LONDON (Reuters) - Investors trimmed their bets on the peak for British interest rates on Thursday after the Bank of England told them their expectations were too high, as it raised borrowing costs by their most since 1989.
The BoE increased Bank Rate to 3% from 2.25% even as it said Britain's economy might not grow for another two years, a slump longer than during the 2008-09 financial crisis.
Short-dated gilts outperformed against similar debt in other major government bond markets as investors adjusted to BoE Governor Andrew Bailey's warning that rates would go up by "less than currently priced in financial markets".
But the overnight index swaps market now shows a peak of around 4.7% in September this year, down a touch from almost 4.75% before the BoE's interest rate decision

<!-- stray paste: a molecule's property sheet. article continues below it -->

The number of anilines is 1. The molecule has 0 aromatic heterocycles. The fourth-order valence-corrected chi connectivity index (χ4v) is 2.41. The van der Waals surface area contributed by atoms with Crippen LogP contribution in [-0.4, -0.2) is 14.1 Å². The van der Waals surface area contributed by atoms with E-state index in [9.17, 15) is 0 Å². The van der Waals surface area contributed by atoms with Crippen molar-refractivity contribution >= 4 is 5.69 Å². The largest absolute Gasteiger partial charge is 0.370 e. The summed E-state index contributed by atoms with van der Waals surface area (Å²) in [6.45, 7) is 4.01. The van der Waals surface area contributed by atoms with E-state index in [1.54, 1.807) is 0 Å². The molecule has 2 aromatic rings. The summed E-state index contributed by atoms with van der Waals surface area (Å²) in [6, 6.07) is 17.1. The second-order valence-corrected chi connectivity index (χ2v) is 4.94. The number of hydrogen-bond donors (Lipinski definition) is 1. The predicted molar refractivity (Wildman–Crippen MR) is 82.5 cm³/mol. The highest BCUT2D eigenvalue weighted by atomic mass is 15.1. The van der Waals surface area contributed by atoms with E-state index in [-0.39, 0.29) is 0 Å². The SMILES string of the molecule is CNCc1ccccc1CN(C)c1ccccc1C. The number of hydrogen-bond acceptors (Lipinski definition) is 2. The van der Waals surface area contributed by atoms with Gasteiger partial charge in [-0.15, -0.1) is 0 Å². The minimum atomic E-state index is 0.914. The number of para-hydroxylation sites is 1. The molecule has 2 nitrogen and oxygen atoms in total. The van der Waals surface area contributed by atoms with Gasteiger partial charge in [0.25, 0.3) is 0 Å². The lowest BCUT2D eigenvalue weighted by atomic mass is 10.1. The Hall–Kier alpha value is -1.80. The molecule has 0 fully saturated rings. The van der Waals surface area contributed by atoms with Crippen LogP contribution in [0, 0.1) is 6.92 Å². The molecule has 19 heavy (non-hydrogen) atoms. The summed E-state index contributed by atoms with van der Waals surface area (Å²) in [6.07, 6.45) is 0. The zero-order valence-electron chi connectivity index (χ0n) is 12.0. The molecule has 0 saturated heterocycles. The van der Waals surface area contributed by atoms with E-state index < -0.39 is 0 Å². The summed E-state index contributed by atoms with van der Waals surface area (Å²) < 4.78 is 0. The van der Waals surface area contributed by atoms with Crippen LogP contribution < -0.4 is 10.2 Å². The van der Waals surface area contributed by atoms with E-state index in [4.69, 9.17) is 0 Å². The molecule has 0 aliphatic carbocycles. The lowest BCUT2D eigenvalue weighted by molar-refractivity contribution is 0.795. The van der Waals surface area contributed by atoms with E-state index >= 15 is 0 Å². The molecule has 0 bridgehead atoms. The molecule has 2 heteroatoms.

"We think the BoE expects the peak in Bank Rate to be some way below the 4.75% implied by market pricing yesterday," said Andrew Goodwin, chief UK economist at consultancy Capital Economics.
The market pointed to a roughly 95% chance of a further 50 basis-point interest rate hike at the BoE's next policy announcement on Dec. 15, with a 5% chance of a smaller 25 bps increase.
Long-dated gilt yields rose sharply and by a similar extent to yields for German, French and U.S. bonds.
(Reporting by Andy Bruce; editing by David Milliken)